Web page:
Open Social Work Research Guide - Overview
Welcome to the Social Work Research Guide
The Loyola University Libraries own, subscribe to and curate a large number of research materials. When starting research, the amount of information can be overwhelming. Libraries’ subject specialists have created Research Guides to bring together those most commonly needed in the subject areas. Due to changes in assignments, up-dated or new resources and shifting discipline emphasis, some items may change.
If you have questions while using this tutorial, Ask-A-Librarian (https://illiad.luc.edu/illiad/IAL/logon.html)
You should have the University Libraries website, under the catalog basic search box are 3 white boxes.
These may be in different configurations, depending on you screen configurations. Click on right arrow to find the subject area you need.
For example, when researching Pastoral Counseling, you may need indexes and articles from:
Each area may have a different perspective on the same topic. For this tutorial, click on the Social Work area.
Then select the guide that is just Social Work.
If a tab has only one page under it, you can use the tabs to move from one page to another. If the tab has more than one page, you will need to use the "breadcrumbs"at the top to get back to the main guide. Like below:
This is the main page of the Social Work Research Guide. On the left side of the page, you can see the School of Social Work (SOWK) information, with a list of the School's publications and links to them.
Below the SOWK information are quick links to Libraries' Quick Links.
On the far right of the page, is information for your Subject Specialist, Annette Alvarado.
Please contact her with any questions about the Libraries, about your research, purchase suggestions and to make an appointment (bit.ly/LUClibrarian) to go over your research.
She is easiest to reach by email.
In the middle column, is a list of the most used resources for Social Work.
Check some of these out!
These are resources that you can use for beginning research and getting quick answers.
The page includes links to:
In the upper left corner are the indexes to journal articles that you are most likely to use in common social work topics.
For some topics, you may want to use databases beyond just social work, thinking creatively about your topic and other subject areas which might provide other perspective.
Also, note there is a list of databases that “evidence based “ articles, this is a common project in some Social Work classes.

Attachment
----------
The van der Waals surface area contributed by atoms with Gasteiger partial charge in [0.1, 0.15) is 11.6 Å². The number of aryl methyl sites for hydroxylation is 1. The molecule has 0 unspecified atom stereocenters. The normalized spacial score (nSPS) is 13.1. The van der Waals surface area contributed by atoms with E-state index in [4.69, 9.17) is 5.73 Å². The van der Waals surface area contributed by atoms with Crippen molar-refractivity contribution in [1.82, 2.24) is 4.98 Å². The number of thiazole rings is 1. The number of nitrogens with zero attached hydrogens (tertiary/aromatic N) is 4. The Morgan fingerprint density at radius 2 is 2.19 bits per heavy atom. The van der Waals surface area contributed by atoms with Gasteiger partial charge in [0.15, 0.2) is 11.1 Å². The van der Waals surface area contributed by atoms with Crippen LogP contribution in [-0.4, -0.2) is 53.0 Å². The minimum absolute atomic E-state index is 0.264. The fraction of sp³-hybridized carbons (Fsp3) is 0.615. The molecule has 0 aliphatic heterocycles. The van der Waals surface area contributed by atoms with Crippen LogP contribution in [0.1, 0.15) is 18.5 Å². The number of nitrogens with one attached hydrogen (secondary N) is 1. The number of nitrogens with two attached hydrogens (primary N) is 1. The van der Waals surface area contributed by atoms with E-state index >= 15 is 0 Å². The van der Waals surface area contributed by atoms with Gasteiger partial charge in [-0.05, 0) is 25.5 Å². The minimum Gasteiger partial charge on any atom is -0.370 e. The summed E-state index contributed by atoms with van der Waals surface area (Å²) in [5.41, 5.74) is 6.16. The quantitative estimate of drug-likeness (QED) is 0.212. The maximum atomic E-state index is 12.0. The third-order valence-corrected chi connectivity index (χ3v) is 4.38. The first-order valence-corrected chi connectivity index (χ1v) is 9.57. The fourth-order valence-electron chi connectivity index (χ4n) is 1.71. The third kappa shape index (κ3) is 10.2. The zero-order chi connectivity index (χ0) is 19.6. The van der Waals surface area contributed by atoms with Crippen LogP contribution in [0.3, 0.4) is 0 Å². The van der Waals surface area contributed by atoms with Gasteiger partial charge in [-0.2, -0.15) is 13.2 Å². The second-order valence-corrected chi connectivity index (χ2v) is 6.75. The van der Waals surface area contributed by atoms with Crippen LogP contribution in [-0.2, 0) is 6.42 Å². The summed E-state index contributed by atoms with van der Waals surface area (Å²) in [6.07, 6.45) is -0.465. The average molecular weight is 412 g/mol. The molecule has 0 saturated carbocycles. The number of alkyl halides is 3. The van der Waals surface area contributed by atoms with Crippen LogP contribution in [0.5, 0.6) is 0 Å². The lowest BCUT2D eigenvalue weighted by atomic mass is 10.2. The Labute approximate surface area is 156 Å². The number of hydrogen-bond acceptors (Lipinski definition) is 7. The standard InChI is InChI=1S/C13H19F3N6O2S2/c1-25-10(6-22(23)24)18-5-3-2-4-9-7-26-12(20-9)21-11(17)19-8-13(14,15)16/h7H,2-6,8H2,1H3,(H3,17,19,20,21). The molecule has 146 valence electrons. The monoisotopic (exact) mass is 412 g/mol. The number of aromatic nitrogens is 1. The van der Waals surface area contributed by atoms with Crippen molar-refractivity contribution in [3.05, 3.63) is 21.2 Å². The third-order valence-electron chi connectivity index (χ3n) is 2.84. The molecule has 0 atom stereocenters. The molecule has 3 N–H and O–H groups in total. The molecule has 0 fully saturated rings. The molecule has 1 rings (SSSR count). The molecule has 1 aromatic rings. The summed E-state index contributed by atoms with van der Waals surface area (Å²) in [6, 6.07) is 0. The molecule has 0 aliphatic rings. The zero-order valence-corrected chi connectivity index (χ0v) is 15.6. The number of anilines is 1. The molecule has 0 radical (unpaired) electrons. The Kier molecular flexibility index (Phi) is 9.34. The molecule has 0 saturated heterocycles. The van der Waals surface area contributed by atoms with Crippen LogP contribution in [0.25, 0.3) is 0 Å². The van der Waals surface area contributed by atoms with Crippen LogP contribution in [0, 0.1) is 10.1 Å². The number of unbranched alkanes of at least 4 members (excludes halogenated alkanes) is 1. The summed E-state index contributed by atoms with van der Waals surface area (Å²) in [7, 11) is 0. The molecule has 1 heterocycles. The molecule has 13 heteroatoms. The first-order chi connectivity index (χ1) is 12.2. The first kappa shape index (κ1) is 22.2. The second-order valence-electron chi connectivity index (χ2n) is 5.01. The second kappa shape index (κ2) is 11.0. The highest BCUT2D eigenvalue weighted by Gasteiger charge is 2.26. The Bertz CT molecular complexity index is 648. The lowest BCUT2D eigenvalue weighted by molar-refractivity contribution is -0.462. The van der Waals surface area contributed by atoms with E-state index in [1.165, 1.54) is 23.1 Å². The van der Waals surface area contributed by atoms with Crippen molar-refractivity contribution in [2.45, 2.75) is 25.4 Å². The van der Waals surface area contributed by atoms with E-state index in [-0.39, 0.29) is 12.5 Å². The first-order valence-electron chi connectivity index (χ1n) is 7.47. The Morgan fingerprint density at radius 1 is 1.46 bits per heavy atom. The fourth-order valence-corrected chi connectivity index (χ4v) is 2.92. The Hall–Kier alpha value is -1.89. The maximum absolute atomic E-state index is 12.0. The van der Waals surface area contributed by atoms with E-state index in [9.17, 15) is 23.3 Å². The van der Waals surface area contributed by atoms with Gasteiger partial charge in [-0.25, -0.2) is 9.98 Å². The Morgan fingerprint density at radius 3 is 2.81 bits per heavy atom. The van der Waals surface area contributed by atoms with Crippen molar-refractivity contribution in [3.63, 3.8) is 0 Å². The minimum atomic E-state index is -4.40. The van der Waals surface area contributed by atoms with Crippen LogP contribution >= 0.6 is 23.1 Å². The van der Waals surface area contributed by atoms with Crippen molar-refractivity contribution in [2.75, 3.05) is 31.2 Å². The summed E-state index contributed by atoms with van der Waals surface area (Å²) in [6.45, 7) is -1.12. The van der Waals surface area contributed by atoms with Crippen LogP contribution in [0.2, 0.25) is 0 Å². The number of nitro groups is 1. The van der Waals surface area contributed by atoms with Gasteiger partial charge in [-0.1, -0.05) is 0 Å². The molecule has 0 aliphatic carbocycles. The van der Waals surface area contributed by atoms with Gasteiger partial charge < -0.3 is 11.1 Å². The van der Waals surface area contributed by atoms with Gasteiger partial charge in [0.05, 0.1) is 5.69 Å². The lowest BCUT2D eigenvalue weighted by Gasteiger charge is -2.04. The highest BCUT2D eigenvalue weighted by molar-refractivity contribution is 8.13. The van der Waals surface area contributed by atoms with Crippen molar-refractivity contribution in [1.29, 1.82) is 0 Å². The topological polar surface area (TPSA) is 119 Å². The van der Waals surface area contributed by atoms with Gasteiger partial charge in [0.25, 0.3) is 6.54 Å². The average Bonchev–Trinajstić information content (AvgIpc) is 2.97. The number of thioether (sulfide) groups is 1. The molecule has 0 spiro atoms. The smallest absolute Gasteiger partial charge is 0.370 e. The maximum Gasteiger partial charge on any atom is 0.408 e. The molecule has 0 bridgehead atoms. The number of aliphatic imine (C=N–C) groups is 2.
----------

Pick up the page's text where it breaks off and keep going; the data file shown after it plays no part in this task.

Lastly, look at the databases for identifying dissertations, these works usually have extensive bibliographies which you can check for more resource.
The Statistics section contains 4 pages.
Resources covering larger geographic areas may also contain break downs of statistics in the smaller areas within them. For example: US resources will most also divide those up by state.
Examples of grey literature include: government reports. policy statements and issues papers. Conference proceedings. pre-prints and post-prints of articles. theses and dissertations. research reports.
These materials are rarely peer reviewed so you will need to evaluate their credibility using the criteria at http://libguides.luc.edu/c.php?g=324390&p=2323619.
Note that Congressional hearings at the time related Acts or Laws were passed can give information about the problem they are to solve and where their reports are filed.
For some of your assignments you will have to look for funding information as well as non-profit filings. These are some resources that may be helpful. Also, there is information on grants writing.
The Publication Manual of the American Psychiatric Association is the standard for writing in the School of Social Work. While it is necessary for assignments, it is also needed to determine what types of resources you are asked to find.
Check out Hoonuit for videos on using APA Style in Word.
Refworks is a citation management software program. You can use this to store, manage and organize your own database of citations.
Alumni may continue to use Refworks after they graduate.
Please enter your name and email address to retrieve a copy of your completed quiz.
You can enter multiple email addresses separated by commas. If you are doing this for a class, you may need to enter your instructor's email address also.